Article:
Andrew, UK

The only thing that makes this country awful is the lack of understanding of people like Andrew.
Marcus Allender England

Glastonbury can never be the same as the days of free festivals in the 70s. Although it retains remnants of its roots - it now consists of a strange mixture of Thatcher's generation: demanding dance music, shopping and mobile phone masts on the site. And the hippy element wants everything opposite to this (apart from the drugs perhaps). I've had some of the best weekends of my life there - I just hope it carries on.
Nick H, UK


The spirit of Glastonbury can't include theft, threat and murder

Mike Holmes, Scotland
I've been to every Glastonbury since 1987 and the problem of gatecrashers gets worse every year. Last time the extra numbers meant that litter-collection systems broke down, the toilets overflowed and there were long queues for food and water. Tents were four inches apart in camping fields with fires lit far too close. Safety limits in a camping site are 12 feet and a tent can burn completely in less than a minute! Those caught in a field of fire would have been faced with escape over a 12-foot steel fence.

Gatecrashers will try to tell you that they're somehow in the "spirit" of the festival. They're simply thieves who steal from the charities that the festival supports and who cause problems for the legitimate festival goers who buy tickets. Acceptance of such theft also brings along a more serious criminal element who dig tunnels and charge people to use them or rob them at knifepoint. There have also been gangs caught throwing tents and all their contents into the back of vans and driving off. The spirit of Glastonbury can't include theft, threat and murder and to stop it they need to stop the gatecrashers and arrest them as the thieves and threat to public safety that they are.
Mike Holmes, Scotland


The way to deter people from going to the festival is to book less popular headline acts

Howard Newman, England
Surely the way to deter people from going to the festival is to book less popular headline acts and focus back on the grass roots? The dance tent aspect of the festival has attracted a nasty element - crack selling and muggings are rife and bring down the whole friendly atmosphere of the festival.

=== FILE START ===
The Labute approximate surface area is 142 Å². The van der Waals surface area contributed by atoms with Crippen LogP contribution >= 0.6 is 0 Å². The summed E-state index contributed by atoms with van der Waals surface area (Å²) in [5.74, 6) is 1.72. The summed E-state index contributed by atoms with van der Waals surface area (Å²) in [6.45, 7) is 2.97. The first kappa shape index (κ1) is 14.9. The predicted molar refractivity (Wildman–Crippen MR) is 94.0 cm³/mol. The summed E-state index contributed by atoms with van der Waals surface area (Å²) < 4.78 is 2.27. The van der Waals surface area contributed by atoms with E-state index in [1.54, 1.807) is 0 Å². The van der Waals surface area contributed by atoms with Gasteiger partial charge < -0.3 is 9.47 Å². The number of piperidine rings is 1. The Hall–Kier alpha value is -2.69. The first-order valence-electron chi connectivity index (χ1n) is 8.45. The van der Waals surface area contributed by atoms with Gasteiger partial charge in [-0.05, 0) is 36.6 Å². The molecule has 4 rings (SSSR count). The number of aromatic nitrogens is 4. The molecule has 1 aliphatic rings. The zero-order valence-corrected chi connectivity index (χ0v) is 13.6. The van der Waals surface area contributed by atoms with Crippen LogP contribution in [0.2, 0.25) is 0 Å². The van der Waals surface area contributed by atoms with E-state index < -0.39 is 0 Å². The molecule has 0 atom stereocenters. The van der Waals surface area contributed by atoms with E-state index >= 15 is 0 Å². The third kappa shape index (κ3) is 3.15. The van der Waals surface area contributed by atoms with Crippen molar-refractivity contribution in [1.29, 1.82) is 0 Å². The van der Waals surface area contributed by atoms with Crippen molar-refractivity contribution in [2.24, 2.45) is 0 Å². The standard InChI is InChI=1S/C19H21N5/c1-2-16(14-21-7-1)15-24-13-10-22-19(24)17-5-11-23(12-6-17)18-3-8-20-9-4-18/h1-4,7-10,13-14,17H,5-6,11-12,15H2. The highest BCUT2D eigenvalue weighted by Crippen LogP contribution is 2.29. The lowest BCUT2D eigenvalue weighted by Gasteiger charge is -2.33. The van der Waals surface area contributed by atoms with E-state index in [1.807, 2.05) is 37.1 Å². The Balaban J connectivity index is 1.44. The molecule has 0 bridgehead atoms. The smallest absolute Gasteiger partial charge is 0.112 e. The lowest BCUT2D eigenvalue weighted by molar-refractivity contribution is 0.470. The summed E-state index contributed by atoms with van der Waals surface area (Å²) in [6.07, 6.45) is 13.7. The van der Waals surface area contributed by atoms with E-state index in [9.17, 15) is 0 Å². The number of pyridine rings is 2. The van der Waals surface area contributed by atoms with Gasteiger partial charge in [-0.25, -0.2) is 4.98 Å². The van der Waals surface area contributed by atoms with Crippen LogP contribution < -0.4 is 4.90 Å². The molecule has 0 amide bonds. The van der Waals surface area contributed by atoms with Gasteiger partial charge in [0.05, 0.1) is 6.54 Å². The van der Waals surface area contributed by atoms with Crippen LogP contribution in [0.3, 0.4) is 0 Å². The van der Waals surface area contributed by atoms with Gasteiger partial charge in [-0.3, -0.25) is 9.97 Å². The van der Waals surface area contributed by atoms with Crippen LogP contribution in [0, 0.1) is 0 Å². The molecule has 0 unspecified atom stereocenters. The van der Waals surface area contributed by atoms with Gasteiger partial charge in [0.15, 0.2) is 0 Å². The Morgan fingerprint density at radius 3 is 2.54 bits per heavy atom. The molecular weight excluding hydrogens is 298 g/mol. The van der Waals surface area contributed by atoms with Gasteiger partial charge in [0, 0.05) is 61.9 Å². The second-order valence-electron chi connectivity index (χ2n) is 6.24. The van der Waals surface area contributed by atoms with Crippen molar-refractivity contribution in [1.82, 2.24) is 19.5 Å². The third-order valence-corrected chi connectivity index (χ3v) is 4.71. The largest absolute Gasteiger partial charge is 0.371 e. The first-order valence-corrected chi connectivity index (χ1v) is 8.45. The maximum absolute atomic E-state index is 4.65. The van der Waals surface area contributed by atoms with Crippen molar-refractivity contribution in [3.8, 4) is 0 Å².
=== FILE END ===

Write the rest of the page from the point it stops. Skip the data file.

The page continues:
Howard Newman, England

The spirit of Glastonbury will remain as special as ever because it's the people that make it.
Dylan, England

I remember my unplanned visit to Glastonbury 3 years ago. There were all sorts of people charging 10 pounds to use their ladder to hop over the fence. I declined on the basis that it would be agianst the spirit of the event to pay 10 pounds. I walked a hundred metres further down and casually crawled through a hole in the fence. The best freebie I've ever had! It certainly gave the event a little extra lift!
Paul, England

I have been blessed with no memory whatsoever of the time I went to Glastonbury on my stag do in 1999. True testament to the event and the bright idea of Billo, my best man.
James Sylvester, UK

Something had to be done after two years ago when it was so crowded it was almost impossible to find a place big enough to put up a small tent. But something will also be lost as the people who scammed their way in also contributed that something extra to the atmosphere making the festival what it is. Except the scum who are responsible for the thieving, let's hope the fence keeps them out.
Gax, Scotland

I go to at least six festivals every year and have done since I was 16. I've seen in that time that the advent of the rave and clubbing cultures and the inclusion in festivals has attracted a different type of punter to festivals. I'm not talking like some sentimental crusty but the drug culture involved with the club scene acts like a magnet to scallies, yardies and other undesirables. The level and types of crime committed at an event like the Bulldog Bash for example is totally different to that at Reading or Glasto and the festival spirit is definitely different. Having said that though, Glasto is still second to none - in the world - just remember if you can't afford to lose it, don't take it. Most importantly go there to enjoy it.
J, Wales


Glastonbury festival organiser Michael Eavis tells BBC News Online that he hopes the event can carry on for at least another four yearsFestival future
Glastonbury organiser sets long-term plan
See also:

25 Jan 02 | Music
Green light for Glastonbury